Megan Zahneis

Great first day at Great American Ball Park

Meggie: Great first day at Great American Ball Park

Great first day at Great American Ball Park
CINCINNATI -- With my media credential around my neck and my laptop bag slung across my shoulder, I stepped into Great American Ball Park for my first official game as a reporter.

To get to the ballpark, I had to weave my way through the throng of fans that had already gathered in the newly developing entertainment district a full three hours before game time. After staking out a spot in the press box, my dad and I headed out to the Cincinnati Bell Technology Solutions Pilot House overlooking center field.

I had been invited by CBTS to interview television personality and singer Nick Lachey and his wife, Vanessa Minnillo-Lachey, a former Miss Teen USA and MTV veejay. The Lacheys, who are expecting their first child, were both very kind, and I was able to conduct a short interview with each of them. I also scored interviews with Cincinnati Bengals head coach Marvin Lewis, West Virginia University men's basketball coach Bob Huggins and Bengals radio color analyst Dave Lapham.

I headed back through the tunnels of Great American Ball Park, passing the visitor's clubhouse, the Miami Marlins team bus and various TV trucks before turning down a hallway marked "Umpire Suite/Star Dressing Room." This would take me to the field, where I snapped a few photos as the stadium filled up. As is on every Cincinnati Opening Day, game tickets were sold out, as a regular-season-record 42,956 fans filled the stands.

It was time to head back to the press box with 30 minutes until game time, and I set up camp with my laptop and voice recorder next to Mark Sheldon, the beat reporter and my mentor. This, at least, was familiar territory to me: I'd already logged one -- albeit unofficial -- game on press row, Tuesday's Spring Showcase.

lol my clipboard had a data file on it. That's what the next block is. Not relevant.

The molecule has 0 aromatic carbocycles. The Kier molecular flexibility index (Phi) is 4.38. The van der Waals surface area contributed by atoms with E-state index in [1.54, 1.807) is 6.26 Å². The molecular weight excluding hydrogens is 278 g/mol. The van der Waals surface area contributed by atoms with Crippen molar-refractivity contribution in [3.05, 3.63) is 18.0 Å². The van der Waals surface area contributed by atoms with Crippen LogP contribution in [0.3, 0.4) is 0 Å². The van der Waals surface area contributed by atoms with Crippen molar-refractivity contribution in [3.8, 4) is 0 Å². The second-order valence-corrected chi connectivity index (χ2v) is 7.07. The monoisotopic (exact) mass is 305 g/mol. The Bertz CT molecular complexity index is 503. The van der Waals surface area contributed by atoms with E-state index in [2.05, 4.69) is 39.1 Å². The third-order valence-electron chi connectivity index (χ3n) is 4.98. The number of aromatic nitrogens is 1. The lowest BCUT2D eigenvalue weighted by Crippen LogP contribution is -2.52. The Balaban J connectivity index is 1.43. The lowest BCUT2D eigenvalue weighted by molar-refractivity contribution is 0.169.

That had been an equally amazing experience. After interviewing Reds Futures Billy Hamilton, Tucker Barnhart, Ryan LaMarre and Neftali Soto, I'd spent an hour on the field taking in the interactive batting practice. I was even interviewed by Reds assistant director of media relations Jamie Ramsey (a friend of mine and the author of the popular Reds blog, "Better Off Red") on the Jumbotron.

That was another thing about being in the press box: everyone there made me feel truly welcome. Countless reporters covering the Reds' beat for various media outlets came up to me and introduced themselves. Way back in October, when I was offered the Youth Reporter gig, Commissioner Bud Selig had welcomed me to "the MLB family." And now, as I sit in the press box watching the first game of the 2012 Cincinnati Reds season, I'm really starting to feel the love.

There's only been one downside to the entire experience: Having to follow the golden rule of media etiquette. No cheering in the press box.

Meggie Zahneis, winner of the 2011 Breaking Barriers essay contest, earned the job of youth correspondent for in the fall of '11. This story was not subject to the approval of Major League Baseball or its clubs.